Representatives from NASA, Space Systems Loral, and SpaceX discussed the future of laws governing outer space during a panel at the Law School Wednesday. As technology advances and the possibility of humans populating other planets comes ever closer, panelists proposed potential methods of expanding current law practices to fit a new frontier that is not on Earth—a sort of “space law.” Stephen F. Meil, a Law School student and editor of the Harvard Journal of Law and Technology, the organization that organized the event, said there were few formal programs in “space law” in the country. For NASA Chief of Staff Michael J. French, it was precisely this unknown territory that drew him to the industry in the first place. “I foresaw an upcoming intersection of business, law, politics, and all those unique things in a new and undefined way,” French said.

UAE Portrait of a Nation: First Emirati woman to join Harvard law school

Fatima Al Qubaisi [LL.M. `17] has gone from being the first Emirati female student to graduate with a law degree from Paris-Sorbonne University in Abu Dhabi to the first Emirati woman to join Harvard law school in the US. It’s probably no surprise because she comes from a family of pioneers known for their achievements. “I belong to a family that likes to break records. My aunt, Amal Al Qubaisi, is one of my role models as she is the first female President of the Federal National Council,” says Ms Al Qubaisi, 25.

Clinton’s Missed Opportunity on Guns

An op-ed by Noah Feldman. Compared with the rest of the third presidential debate Wednesday night, the opening conversation about the Constitution was practically Lincoln-Douglas-like as the candidates answered questions and didn’t interrupt each other. But the discussion of the seminal gun control case D.C. v. Heller was borderline incomprehensible unless you’ve recently taken constitutional law. And in giving an answer intended to express moderation on gun rights, Hillary Clinton missed a chance to express support for the original meaning of the Constitution.

Utah Is the Political Conscience of the Nation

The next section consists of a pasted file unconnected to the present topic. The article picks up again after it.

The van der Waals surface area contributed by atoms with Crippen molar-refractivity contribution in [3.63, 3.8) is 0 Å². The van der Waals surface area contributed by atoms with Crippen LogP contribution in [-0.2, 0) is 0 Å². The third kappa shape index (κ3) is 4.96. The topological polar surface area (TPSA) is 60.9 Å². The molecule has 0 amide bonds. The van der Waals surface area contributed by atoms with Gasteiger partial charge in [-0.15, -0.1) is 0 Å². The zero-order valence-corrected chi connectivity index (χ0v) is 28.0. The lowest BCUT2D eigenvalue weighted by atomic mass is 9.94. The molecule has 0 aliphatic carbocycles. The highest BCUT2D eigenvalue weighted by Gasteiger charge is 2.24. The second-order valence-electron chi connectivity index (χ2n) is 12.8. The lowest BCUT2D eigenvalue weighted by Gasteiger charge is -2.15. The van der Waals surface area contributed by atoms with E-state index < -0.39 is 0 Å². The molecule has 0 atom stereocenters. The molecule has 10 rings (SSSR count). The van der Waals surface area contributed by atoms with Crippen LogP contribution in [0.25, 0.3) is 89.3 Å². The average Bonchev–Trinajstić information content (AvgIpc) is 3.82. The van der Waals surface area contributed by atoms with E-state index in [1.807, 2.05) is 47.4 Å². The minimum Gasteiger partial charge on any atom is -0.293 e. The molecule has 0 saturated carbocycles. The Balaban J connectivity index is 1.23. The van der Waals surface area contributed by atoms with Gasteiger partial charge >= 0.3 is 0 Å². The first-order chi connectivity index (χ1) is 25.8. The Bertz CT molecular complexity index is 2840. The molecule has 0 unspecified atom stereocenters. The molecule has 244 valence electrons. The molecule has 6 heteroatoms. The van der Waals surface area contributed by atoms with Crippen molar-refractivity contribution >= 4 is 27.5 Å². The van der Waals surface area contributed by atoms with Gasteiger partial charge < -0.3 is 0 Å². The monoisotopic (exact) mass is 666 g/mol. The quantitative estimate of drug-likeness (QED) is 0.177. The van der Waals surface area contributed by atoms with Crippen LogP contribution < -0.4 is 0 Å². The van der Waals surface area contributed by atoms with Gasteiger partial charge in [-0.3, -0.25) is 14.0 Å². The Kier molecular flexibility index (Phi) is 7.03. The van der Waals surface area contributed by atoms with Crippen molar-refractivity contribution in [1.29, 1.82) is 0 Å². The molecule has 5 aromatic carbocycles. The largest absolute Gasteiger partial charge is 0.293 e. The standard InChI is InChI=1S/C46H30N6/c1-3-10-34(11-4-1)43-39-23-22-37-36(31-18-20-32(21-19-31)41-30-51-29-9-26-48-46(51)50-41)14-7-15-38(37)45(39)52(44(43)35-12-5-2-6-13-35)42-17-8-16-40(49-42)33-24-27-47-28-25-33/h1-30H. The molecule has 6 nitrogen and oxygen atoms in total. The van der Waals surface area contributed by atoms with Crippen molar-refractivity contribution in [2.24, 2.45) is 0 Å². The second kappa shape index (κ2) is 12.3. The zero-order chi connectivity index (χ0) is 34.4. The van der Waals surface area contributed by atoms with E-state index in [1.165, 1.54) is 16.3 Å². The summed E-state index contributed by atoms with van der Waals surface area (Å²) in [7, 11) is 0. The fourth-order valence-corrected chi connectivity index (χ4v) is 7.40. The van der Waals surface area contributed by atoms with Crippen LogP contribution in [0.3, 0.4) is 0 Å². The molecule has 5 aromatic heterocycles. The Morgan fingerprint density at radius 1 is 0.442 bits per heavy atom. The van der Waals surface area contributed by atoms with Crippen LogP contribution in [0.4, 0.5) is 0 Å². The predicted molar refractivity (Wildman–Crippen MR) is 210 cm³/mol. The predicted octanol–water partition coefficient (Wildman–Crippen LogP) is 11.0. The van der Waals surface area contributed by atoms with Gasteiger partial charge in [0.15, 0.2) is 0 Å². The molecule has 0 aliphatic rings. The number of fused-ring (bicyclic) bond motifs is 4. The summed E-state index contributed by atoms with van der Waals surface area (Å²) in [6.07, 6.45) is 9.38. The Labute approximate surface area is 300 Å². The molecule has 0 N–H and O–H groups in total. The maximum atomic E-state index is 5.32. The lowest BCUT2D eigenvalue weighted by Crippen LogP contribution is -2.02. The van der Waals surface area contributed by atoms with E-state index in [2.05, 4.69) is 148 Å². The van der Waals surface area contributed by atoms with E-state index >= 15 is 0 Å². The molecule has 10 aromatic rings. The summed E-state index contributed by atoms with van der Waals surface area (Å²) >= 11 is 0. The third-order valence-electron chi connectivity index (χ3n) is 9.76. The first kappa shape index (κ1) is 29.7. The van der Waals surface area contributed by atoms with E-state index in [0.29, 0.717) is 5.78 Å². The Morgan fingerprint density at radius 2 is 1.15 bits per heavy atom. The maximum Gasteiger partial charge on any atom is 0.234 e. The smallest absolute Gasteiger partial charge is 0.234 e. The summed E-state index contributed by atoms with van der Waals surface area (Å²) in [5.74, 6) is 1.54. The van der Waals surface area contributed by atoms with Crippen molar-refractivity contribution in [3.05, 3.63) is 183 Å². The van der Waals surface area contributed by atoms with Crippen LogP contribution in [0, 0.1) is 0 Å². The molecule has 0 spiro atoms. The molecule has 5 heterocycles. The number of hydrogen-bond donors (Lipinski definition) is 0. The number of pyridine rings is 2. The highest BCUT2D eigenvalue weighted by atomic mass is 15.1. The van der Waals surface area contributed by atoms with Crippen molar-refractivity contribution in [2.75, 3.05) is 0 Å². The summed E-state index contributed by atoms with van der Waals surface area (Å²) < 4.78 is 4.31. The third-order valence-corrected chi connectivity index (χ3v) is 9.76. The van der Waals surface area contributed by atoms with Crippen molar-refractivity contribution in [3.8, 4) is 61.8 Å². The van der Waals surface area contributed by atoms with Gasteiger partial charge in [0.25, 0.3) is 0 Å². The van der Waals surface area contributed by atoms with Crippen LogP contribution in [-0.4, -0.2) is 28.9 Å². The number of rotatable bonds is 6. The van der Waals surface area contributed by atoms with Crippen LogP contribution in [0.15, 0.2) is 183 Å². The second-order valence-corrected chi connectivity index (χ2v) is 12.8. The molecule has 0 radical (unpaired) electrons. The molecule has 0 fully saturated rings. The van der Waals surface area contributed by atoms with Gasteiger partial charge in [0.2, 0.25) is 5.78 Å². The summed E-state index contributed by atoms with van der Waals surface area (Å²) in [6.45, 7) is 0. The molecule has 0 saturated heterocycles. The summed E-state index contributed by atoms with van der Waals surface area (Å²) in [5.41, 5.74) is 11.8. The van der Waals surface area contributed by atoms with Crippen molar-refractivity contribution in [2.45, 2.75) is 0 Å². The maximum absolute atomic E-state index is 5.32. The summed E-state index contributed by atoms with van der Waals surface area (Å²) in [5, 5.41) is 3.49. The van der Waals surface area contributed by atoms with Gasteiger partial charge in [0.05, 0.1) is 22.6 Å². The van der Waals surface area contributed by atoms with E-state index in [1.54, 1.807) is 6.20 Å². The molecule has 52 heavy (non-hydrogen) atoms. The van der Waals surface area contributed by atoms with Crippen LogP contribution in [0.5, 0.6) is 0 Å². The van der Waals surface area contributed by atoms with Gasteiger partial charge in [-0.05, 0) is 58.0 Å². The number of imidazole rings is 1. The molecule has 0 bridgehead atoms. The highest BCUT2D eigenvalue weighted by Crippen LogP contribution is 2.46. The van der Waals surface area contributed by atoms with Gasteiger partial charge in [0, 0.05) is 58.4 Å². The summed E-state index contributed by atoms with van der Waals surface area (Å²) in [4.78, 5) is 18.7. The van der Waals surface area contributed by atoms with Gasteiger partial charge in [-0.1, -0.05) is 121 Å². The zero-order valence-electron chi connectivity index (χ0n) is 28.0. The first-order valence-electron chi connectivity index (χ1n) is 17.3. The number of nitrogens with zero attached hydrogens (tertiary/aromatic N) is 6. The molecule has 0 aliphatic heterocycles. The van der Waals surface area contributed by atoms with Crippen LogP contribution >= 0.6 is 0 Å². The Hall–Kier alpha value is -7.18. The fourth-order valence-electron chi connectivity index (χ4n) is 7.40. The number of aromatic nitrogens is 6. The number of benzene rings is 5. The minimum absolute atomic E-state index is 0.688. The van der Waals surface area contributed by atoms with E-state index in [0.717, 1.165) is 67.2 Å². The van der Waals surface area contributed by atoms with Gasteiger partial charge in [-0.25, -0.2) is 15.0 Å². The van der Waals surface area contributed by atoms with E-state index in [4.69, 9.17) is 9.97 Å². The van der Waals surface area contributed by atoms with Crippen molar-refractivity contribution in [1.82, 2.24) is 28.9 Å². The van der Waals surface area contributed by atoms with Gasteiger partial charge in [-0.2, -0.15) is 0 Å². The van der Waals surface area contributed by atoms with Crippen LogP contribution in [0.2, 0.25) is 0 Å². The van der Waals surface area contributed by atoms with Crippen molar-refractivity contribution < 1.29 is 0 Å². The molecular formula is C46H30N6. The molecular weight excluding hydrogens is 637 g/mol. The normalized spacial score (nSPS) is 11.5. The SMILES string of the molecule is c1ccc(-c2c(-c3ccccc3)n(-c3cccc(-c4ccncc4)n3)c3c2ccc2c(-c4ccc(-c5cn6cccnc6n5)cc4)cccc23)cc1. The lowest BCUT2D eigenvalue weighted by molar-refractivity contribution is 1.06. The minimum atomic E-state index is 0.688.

An op-ed by Noah Feldman. An extraordinary poll released Wednesday showed Democratic presidential candidate Hillary Clinton and Republican nominee Donald Trump both losing in Utah to Evan McMullin, a conservative Mormon ex-CIA officer only on the ballot in 11 states. The best explanation for the rise of this independent candidate is that Mormons, who tend to have deeply conservative values, are genuinely repulsed by Donald Trump. And not just by the crude comments and allegations of sexual assault that recently came to light, but also by Trump’s anti-Muslim sentiment, which the Church of Jesus Christ of Latter-day Saints implicitly condemned 10 months ago.

Legal Case for Brexit Is Surprisingly European

An op-ed by Noah Feldman. Is Brexit unconstitutional? That’s the key issue in a suit argued this week before the High Court in London. What makes the question especially piquant is that Britain doesn’t have a single written constitution, but rather a complex tradition of constitutional law made up of principles, precedents and practices accrued over generations. Under those principles, the answer to whether the U.K. can leave the European Union without a parliamentary vote is … maybe. It seems most likely that the High Court — or the Supreme Court, which will hear an appeal next — will say that Brexit can be accomplished without it. But to reach that conclusion, the British courts will have to expand existing principles, and grapple with the meaning of the referendum as a political tool. It’s a sad day for the country that arguably invented representative government.